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Lee, Francis Lightfoot (1734-1797) to Arthur Lee

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Gilder Lehrman Collection #: GLC00975 Author/Creator: Lee, Francis Lightfoot (1734-1797) Place Written: Philadelphia, Pennsylvania Type: Autograph letter signed Date: 10 December 1778 Pagination: 3 p. ; 25 x 20 cm.

Summary of Content: Warns his brother, then on a diplomatic mission with Benjamin Franklin and Silas Deane to obtain aid from France during the American Revolution, about the intrigue surrounding the recently recalled Deane. Indicates that Deane has formed a faction within Congress determined to "remove all the old friends of Liberty & Independence." Comments that he does not know Deane's specific intentions but suggests that he arm himself with "the means necessary, both for attack & defence."

Full Transcript: Philadelphia Decr. 10th 1778

My dear Brother
After having been absent since the beginning of June, I arrived here the 7. of Novr. our brot. leaving it a fortnight before. I was ...astonished to find that S. Deane had made so great progress in the Art of intriguing, as to have formed here a very dangerous party who think it necessary to their designs, to remove all the old friends of Liberty & Independance [sic] for which purpose every Lie their invention can furnish, is circulated with the Air of certainty, & the blackest colorings given to Actions in themselves indifferent or accidental. This party is composed of the Tories, all those who have rob'd the public, are now doing it, & those who wish to do it with many others, whose design, I fear, is of a much more alarming nature, & a few who wish to succeed to offices abroad. All these together form a very powerfull body. - Having prepared the minds of the people, by a number of understrappers, who have been circulating their insinuations & falshoods thro' the Country with great industry; They opened the attack on the 5th instt. with the piece in Dunlaps Paper, which you must have seen before this reaches you. The air of importance & confidence which accompanies it & the lavish professions of Love for the people, give it great weight in this City and I dare say, will elsewhere till the truth comes to be known for they have their dependencies thro' the Continent by means of their new formed commercial Establishments.
[2] I make no doubt you will be astonished when I tell you that Congress has not called him to account for this piece; as at the first glance you must perceive it contains a daring insult to that body, & the greatest injury to the public good, but your wonder will increase, when I assure you, that the part where he complains of the Ears of Congress being shut to him, is an impudent falshood. The fact is, that beside the two Audiences which he had, he wrote them several Letters; in all of which he never mentioned one word of this pretended treachery of yours, every day he might have communicated by Letter whatever he pleased; & some days before his publication, Congress had alotted some part of every day, for their foreign affairs, untill they should get thro' them, of which he had notice. The want of a Cypher, prevents my explaining this fully to you, but you may know, that the old Whigs are really struck with amazement at the boldness of this party; & seem willing to let them run on in full security, that they may the easier get to the bottom of their designs, & know the whole of their strength.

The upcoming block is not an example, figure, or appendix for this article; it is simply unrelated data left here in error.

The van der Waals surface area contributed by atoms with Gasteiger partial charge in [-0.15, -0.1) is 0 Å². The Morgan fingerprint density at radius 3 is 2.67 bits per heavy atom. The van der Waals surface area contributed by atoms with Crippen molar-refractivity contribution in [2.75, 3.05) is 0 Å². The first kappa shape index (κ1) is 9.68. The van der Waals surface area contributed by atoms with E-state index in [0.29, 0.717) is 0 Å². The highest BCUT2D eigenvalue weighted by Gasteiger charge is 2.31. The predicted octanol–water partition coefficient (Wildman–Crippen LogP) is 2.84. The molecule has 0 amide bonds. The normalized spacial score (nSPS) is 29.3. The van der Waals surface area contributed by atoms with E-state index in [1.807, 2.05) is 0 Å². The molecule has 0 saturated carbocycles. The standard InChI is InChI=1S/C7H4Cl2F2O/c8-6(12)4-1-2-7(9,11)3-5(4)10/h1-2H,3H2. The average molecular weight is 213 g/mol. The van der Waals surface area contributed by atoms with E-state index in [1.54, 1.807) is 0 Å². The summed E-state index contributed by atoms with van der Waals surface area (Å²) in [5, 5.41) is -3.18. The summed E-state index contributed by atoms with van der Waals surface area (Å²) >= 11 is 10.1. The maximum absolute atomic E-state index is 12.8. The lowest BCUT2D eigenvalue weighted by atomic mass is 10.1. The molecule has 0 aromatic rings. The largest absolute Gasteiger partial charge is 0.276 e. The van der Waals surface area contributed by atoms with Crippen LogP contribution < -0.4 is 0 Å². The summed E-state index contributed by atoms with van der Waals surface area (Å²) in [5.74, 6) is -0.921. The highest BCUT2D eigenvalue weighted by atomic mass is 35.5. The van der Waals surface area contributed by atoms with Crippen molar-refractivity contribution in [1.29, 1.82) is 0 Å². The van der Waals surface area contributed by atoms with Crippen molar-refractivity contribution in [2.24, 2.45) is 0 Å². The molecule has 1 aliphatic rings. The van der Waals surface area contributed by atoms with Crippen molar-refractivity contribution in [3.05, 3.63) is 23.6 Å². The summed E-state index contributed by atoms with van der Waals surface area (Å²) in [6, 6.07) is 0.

A great man, appears to me, to give all his influence to this party. I cannot as yet discover what are his intentions, if he really means, mutual Advantage, I think he is their dupe, notwithstanding all his sagacity. If he has any sinister designs upon this Country; they are his dupes, for I know they are not friends to his State. - The first consequence which they expect, is the recall of yourself & our bror.; which may perhaps take place. You will therefore see the necessity of sparing neither time, nor pains, to provide yourself with [3] all the means necessary, both for attack & defence, in the meantime, everything will be done, by your friends, that is in your power to open the Eyes of the people, & set S. Deane in his true light. Mr. C- acts the same part here, that he did in France. Your old friend D-r is strong with them, together with the New Yorkers & Maryland.
Mr. Lovel no doubt has communicated all our news. We have just heard, that 30,000 ton of Shipping are order'd to be immediately taken up on Government service at New York, & a general embargo laid. This looks like an intention of quitting that place, a few days will determine it.
Yours afftly.
F. L. L.
See More

People: Lee, Francis Lightfoot, 1734-1797
Lee, Arthur, 1740-1792

Historical Era: American Revolution, 1763-1783

Subjects: SpyingGlobal History and US Foreign PolicyGlobal History and US Foreign PolicyFranceRevolutionary WarCongressContinental CongressFreedom and IndependenceCorruption and ScandalDiplomacyGovernment and Civics

Sub Era: The War for Independence

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